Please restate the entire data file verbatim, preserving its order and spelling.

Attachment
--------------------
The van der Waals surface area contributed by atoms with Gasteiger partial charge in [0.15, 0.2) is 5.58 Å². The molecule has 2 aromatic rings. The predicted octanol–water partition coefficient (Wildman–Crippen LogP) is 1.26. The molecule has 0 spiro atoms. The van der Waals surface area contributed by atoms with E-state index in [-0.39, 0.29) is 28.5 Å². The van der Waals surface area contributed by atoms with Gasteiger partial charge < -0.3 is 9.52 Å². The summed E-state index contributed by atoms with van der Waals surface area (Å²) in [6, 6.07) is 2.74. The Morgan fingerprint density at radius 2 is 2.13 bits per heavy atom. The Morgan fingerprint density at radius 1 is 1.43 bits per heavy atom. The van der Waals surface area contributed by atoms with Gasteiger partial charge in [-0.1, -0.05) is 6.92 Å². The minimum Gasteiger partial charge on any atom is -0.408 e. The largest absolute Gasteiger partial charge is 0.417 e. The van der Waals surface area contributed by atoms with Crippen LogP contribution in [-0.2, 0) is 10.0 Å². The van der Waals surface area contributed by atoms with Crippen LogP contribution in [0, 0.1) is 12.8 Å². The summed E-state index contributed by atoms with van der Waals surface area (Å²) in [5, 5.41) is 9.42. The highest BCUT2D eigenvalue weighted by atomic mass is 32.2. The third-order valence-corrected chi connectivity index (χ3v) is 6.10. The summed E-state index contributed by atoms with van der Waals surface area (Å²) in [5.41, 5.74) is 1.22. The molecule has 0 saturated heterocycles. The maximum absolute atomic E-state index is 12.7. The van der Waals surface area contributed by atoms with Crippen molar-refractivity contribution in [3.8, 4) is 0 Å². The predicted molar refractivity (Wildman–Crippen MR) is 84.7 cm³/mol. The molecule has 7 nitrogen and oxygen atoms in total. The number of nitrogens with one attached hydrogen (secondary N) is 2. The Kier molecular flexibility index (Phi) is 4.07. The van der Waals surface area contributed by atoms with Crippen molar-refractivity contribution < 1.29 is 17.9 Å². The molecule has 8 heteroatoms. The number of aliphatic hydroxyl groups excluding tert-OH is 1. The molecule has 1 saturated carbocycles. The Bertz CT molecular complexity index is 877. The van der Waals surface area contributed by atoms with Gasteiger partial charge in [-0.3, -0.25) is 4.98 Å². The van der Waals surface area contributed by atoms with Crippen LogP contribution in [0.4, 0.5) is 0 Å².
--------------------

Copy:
The van der Waals surface area contributed by atoms with Gasteiger partial charge in [0.15, 0.2) is 5.58 Å². The molecule has 2 aromatic rings. The predicted octanol–water partition coefficient (Wildman–Crippen LogP) is 1.26. The molecule has 0 spiro atoms. The van der Waals surface area contributed by atoms with E-state index in [-0.39, 0.29) is 28.5 Å². The van der Waals surface area contributed by atoms with Gasteiger partial charge < -0.3 is 9.52 Å². The summed E-state index contributed by atoms with van der Waals surface area (Å²) in [6, 6.07) is 2.74. The Morgan fingerprint density at radius 2 is 2.13 bits per heavy atom. The Morgan fingerprint density at radius 1 is 1.43 bits per heavy atom. The van der Waals surface area contributed by atoms with Gasteiger partial charge in [-0.1, -0.05) is 6.92 Å². The minimum Gasteiger partial charge on any atom is -0.408 e. The largest absolute Gasteiger partial charge is 0.417 e. The van der Waals surface area contributed by atoms with Crippen LogP contribution in [-0.2, 0) is 10.0 Å². The van der Waals surface area contributed by atoms with Crippen LogP contribution in [0, 0.1) is 12.8 Å². The summed E-state index contributed by atoms with van der Waals surface area (Å²) in [5, 5.41) is 9.42. The highest BCUT2D eigenvalue weighted by atomic mass is 32.2. The third-order valence-corrected chi connectivity index (χ3v) is 6.10. The summed E-state index contributed by atoms with van der Waals surface area (Å²) in [5.41, 5.74) is 1.22. The molecule has 0 saturated heterocycles. The maximum absolute atomic E-state index is 12.7. The van der Waals surface area contributed by atoms with Crippen molar-refractivity contribution in [3.8, 4) is 0 Å². The predicted molar refractivity (Wildman–Crippen MR) is 84.7 cm³/mol. The molecule has 7 nitrogen and oxygen atoms in total. The number of nitrogens with one attached hydrogen (secondary N) is 2. The Kier molecular flexibility index (Phi) is 4.07. The van der Waals surface area contributed by atoms with Crippen molar-refractivity contribution < 1.29 is 17.9 Å². The molecule has 8 heteroatoms. The number of aliphatic hydroxyl groups excluding tert-OH is 1. The molecule has 1 saturated carbocycles. The Bertz CT molecular complexity index is 877. The van der Waals surface area contributed by atoms with Gasteiger partial charge in [-0.3, -0.25) is 4.98 Å². The van der Waals surface area contributed by atoms with Crippen LogP contribution in [0.4, 0.5) is 0 Å².